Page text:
Hagey and her colleagues then designed several short stretches of single-stranded DNA that would recognize and bind to matching sequences on PSL2 — latching onto and interfering with its ability to contort itself into the precisely defined shape necessary for successful packing. They designed the DNA pieces to resist degradation and last longer in the body using a technique called locked nucleic acids, or LNAs.
Nowhere to go
The researchers found that treating the laboratory-grown cells with certain LNAs either before or after infection with an influenza strain called H1N1, or swine flu, dramatically reduced the ability of the virus to make new infectious particles. Additionally, they saw no signs of the virus mutating to escape the effects of the LNA even after several generations. In contrast, when they treated the cells with Tamiflu, the virus quickly altered its genome to sidestep the anti-influenza drug, which inhibits the activity of a viral protein that facilitates the release of new viral particles from an infected cell.
“We found that if we design drugs against these highly conserved structures necessary for viral genome packaging, there are very few ways the virus can escape,” Glenn said. “This structure is shared in every known isolate of influenza A, including bird flu and swine flu. So, if we are able to translate these findings into humans, it’s possible we could see universal protection with just one dose.”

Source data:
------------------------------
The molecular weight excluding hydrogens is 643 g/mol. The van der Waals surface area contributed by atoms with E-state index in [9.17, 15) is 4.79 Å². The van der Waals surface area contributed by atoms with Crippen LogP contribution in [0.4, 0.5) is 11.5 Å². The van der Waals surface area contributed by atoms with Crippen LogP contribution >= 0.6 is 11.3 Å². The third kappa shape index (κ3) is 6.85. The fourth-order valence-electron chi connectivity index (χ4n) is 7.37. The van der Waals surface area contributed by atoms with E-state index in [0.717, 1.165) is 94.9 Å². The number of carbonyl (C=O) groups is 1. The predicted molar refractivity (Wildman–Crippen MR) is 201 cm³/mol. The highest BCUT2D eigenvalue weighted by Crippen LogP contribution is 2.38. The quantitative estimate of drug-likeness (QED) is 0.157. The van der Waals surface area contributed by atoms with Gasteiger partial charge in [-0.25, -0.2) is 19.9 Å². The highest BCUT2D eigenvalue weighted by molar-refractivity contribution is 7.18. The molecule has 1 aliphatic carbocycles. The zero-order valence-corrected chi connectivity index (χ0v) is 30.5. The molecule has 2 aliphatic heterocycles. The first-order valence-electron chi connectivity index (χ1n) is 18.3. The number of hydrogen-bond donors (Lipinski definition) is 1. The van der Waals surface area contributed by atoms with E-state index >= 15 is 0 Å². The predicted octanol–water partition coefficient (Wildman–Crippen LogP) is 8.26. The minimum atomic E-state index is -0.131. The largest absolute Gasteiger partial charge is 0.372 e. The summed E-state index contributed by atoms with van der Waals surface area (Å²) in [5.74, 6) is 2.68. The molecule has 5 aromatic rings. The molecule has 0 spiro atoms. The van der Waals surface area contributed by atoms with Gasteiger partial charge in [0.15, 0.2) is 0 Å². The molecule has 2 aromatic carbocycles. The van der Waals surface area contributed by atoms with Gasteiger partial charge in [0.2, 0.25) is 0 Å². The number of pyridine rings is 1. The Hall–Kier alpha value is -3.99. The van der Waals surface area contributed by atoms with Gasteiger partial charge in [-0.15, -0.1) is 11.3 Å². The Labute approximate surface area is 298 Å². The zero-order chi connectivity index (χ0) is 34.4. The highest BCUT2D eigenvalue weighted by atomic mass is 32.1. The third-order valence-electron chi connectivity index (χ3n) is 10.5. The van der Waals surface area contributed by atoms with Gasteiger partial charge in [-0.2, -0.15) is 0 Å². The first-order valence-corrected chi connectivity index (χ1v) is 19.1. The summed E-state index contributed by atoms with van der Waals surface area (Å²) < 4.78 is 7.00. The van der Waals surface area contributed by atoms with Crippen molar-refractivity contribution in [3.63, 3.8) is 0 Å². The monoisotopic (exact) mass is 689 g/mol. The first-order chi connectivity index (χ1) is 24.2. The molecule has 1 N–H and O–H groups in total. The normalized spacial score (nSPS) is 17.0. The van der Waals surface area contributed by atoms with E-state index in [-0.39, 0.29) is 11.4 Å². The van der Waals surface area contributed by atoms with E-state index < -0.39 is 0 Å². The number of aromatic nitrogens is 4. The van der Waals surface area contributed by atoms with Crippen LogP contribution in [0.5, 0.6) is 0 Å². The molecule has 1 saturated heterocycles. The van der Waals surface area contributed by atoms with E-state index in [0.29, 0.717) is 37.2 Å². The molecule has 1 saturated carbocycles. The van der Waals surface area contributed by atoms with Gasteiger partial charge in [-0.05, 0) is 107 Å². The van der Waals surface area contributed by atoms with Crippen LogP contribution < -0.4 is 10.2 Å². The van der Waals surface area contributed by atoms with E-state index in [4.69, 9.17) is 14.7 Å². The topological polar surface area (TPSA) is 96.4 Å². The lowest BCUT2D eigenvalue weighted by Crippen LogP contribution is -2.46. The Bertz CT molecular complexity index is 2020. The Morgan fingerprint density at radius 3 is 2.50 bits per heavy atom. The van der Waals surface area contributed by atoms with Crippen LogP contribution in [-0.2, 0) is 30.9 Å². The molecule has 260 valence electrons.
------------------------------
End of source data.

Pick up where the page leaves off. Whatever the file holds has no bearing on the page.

The researchers then tested whether laboratory mice would be protected against influenza infection by the most effective LNA. They found that a single dose of the antiviral administered in the animals’ noses one week before exposure to a lethal dose of the virus protected 100% of the treated animals from death. In contrast, the control animals became severely ill and were all humanely sacrificed by day six. They then increased the dose of the LNA and administered it two weeks before virus exposure. Again, none of the mice died, and most were only mildly ill.
Finally, the researchers explored whether the low-level viral replication experienced by the mice in the first series of experiments could protect them from future infection. Sixty-five days after their initial infection, the researchers exposed the same mice again, but with 10 times the normal lethal dose.